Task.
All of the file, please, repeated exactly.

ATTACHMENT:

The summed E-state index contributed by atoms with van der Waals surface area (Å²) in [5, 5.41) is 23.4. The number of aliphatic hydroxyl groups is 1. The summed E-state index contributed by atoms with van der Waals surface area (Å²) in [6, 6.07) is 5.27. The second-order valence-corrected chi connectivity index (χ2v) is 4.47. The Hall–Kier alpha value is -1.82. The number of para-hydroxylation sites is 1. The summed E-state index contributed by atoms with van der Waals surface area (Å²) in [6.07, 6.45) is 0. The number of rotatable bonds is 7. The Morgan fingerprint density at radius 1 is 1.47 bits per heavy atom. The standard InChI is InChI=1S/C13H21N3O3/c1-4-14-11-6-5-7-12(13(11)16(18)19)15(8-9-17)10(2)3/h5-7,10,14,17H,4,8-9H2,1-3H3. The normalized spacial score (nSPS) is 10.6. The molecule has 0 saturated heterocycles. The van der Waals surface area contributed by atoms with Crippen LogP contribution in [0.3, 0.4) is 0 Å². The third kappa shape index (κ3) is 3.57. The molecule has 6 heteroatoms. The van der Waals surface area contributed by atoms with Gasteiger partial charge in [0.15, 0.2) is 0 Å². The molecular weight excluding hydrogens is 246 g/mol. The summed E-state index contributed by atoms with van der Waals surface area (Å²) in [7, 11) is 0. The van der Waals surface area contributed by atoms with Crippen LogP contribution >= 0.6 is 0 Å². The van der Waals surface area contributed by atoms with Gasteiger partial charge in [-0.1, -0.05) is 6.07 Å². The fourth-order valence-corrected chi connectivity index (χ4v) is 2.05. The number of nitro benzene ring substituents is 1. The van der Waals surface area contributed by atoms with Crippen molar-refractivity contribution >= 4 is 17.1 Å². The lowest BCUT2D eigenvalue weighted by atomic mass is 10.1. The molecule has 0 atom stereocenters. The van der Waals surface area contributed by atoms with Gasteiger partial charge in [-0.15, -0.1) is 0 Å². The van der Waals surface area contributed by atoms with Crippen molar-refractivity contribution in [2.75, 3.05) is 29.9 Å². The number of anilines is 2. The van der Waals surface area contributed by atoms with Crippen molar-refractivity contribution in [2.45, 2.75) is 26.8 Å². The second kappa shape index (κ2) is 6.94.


The summed E-state index contributed by atoms with van der Waals surface area (Å²) in [5, 5.41) is 23.4. The number of aliphatic hydroxyl groups is 1. The summed E-state index contributed by atoms with van der Waals surface area (Å²) in [6, 6.07) is 5.27. The second-order valence-corrected chi connectivity index (χ2v) is 4.47. The Hall–Kier alpha value is -1.82. The number of para-hydroxylation sites is 1. The summed E-state index contributed by atoms with van der Waals surface area (Å²) in [6.07, 6.45) is 0. The number of rotatable bonds is 7. The Morgan fingerprint density at radius 1 is 1.47 bits per heavy atom. The standard InChI is InChI=1S/C13H21N3O3/c1-4-14-11-6-5-7-12(13(11)16(18)19)15(8-9-17)10(2)3/h5-7,10,14,17H,4,8-9H2,1-3H3. The normalized spacial score (nSPS) is 10.6. The molecule has 0 saturated heterocycles. The van der Waals surface area contributed by atoms with Crippen LogP contribution in [0.3, 0.4) is 0 Å². The third kappa shape index (κ3) is 3.57. The molecule has 6 heteroatoms. The van der Waals surface area contributed by atoms with Gasteiger partial charge in [0.15, 0.2) is 0 Å². The molecular weight excluding hydrogens is 246 g/mol. The summed E-state index contributed by atoms with van der Waals surface area (Å²) in [7, 11) is 0. The van der Waals surface area contributed by atoms with Crippen LogP contribution >= 0.6 is 0 Å². The van der Waals surface area contributed by atoms with Gasteiger partial charge in [-0.1, -0.05) is 6.07 Å². The fourth-order valence-corrected chi connectivity index (χ4v) is 2.05. The number of nitro benzene ring substituents is 1. The van der Waals surface area contributed by atoms with Crippen molar-refractivity contribution >= 4 is 17.1 Å². The lowest BCUT2D eigenvalue weighted by atomic mass is 10.1. The molecule has 0 atom stereocenters. The van der Waals surface area contributed by atoms with Gasteiger partial charge in [-0.15, -0.1) is 0 Å². The van der Waals surface area contributed by atoms with Crippen molar-refractivity contribution in [2.75, 3.05) is 29.9 Å². The number of anilines is 2. The van der Waals surface area contributed by atoms with Crippen molar-refractivity contribution in [2.45, 2.75) is 26.8 Å². The second kappa shape index (κ2) is 6.94.